August 20, 2004

Matthews named Medical Center’s 2004 Commodore Award recipient

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Wilson Matthews, chief flight nurse for Vanderbilt LifeFlight. (photo by Anne Rayner)

Matthews named Medical Center’s 2004 Commodore Award recipient

by Jerry Jones

Wilson Matthews, chief flight nurse for Vanderbilt LifeFlight, has been selected to receive the 2004 Commodore Award for Vanderbilt University Medical Center.

Calling his work “detailed and stellar,” Kevin Myatt, associate vice chancellor and chief human resource officer, made the announcement on Monday, to a very surprised Matthews, surrounded by some 15 of his co-workers.

Danny Anglin, a radiation safety officer in the department of Environmental Health and Safety, was selected to receive the 2004 Commodore Award for Vanderbilt University.

The Commodore Award is awarded to two people each year, one from the Medical Center, and one from the University, to recognize and reward significant staff achievements in Vanderbilt’s pursuit of excellence in education, health care, research and community service.

Matthews was nominated by Jeanne Yeatman, program director of Vanderbilt LifeFlight, and fellow flight nurses Neil Worf and Kevin High.

It was Matthews' leadership, dedication and passion in directing the purchase and development of three new helicopters for Vanderbilt LifeFlight that caught the attention of the Commodore Award committee.

“I have the honor of sitting on the committee and I was just so impressed with Wilson’s passion and diligence to make sure we have the safest flight program anywhere,” said Marilyn Dubree, director of patient care services and chief nursing officer.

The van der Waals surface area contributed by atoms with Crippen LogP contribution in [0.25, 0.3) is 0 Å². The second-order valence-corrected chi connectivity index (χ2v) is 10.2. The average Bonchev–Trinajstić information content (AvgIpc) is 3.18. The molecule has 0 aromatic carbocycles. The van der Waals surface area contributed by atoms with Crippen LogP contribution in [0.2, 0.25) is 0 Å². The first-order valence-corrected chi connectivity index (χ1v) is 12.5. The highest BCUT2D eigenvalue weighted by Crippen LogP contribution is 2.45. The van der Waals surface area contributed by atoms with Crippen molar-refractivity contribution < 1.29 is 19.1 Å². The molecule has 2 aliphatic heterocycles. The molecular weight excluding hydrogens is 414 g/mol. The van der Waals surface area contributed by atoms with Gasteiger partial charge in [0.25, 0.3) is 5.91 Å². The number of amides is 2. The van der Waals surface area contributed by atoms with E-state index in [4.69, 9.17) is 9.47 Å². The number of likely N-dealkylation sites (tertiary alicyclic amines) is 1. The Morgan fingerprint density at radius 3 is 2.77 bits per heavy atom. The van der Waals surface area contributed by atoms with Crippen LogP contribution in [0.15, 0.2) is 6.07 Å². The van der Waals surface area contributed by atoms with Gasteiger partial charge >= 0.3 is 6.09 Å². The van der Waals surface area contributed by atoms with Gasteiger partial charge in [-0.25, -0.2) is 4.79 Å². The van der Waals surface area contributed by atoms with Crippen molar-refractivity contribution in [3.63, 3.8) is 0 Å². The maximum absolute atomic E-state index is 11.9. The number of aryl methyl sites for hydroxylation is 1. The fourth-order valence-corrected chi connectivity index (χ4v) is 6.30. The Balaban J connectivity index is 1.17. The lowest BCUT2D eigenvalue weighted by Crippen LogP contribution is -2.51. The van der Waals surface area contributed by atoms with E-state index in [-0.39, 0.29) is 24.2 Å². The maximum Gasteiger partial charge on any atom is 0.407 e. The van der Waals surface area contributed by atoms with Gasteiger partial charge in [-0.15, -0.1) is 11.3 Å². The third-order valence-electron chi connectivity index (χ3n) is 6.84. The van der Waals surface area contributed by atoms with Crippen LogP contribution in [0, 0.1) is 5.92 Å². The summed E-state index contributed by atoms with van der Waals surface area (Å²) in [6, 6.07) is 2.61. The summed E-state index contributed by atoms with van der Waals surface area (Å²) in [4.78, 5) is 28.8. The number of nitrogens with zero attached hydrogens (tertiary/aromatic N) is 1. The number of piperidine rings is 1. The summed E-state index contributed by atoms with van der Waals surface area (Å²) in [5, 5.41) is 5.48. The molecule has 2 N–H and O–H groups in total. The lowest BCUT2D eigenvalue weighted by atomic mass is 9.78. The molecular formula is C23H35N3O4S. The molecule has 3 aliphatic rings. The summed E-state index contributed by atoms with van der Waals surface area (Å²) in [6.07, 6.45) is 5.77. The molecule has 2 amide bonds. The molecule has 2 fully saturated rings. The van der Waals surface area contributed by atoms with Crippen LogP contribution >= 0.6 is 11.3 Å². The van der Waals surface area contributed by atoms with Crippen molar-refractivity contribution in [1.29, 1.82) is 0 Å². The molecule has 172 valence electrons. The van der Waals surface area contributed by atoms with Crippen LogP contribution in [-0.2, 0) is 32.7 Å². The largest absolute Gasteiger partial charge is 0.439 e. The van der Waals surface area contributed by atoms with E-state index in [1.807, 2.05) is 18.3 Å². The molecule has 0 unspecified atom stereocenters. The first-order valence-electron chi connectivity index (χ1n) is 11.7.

Yeatman praised Matthews initiative and said the purchase of the new helicopters would actually save VUMC millions of dollars.

“We estimate that by purchasing these aircraft, VUMC will save several million dollars over a 10-year period and get superior service from them,” Yeatman said. “Wilson’s performance on this project has been exemplary. He developed and simplified a complex process and brought together internal LifeFlight customers, partners and stakeholders to carry out this mission. His contribution to LifeFlight as a leader is outstanding and far exceeds expectations. He has created a legacy to leave not only for his LifeFlight team, the VU Medical Community, the patients served in the Middle Tennessee areas, but also for the air medical community by creating this state-of-the-art aircraft that future programs will be modeled after.”

Matthews joined VUMC in 1997 as one of a group of nurses hired to staff Vanderbilt’s first expansion of the LifeFlight helicopter program, when LifeFlight Two was added.

“I am honored,” Matthews said. “But the most rewarding part of this is knowing that our crews have the most state-of-the-art aircraft to work in. Every day they come to work, they do so knowing that VUMC has provided them with the best and safest helicopter that there is to offer.”

A formal presentation will be made to Matthews on Sept. 9 at the Medical Center service award ceremony, and on Oct. 9 during halftime at the Vanderbilt/Rutgers football game.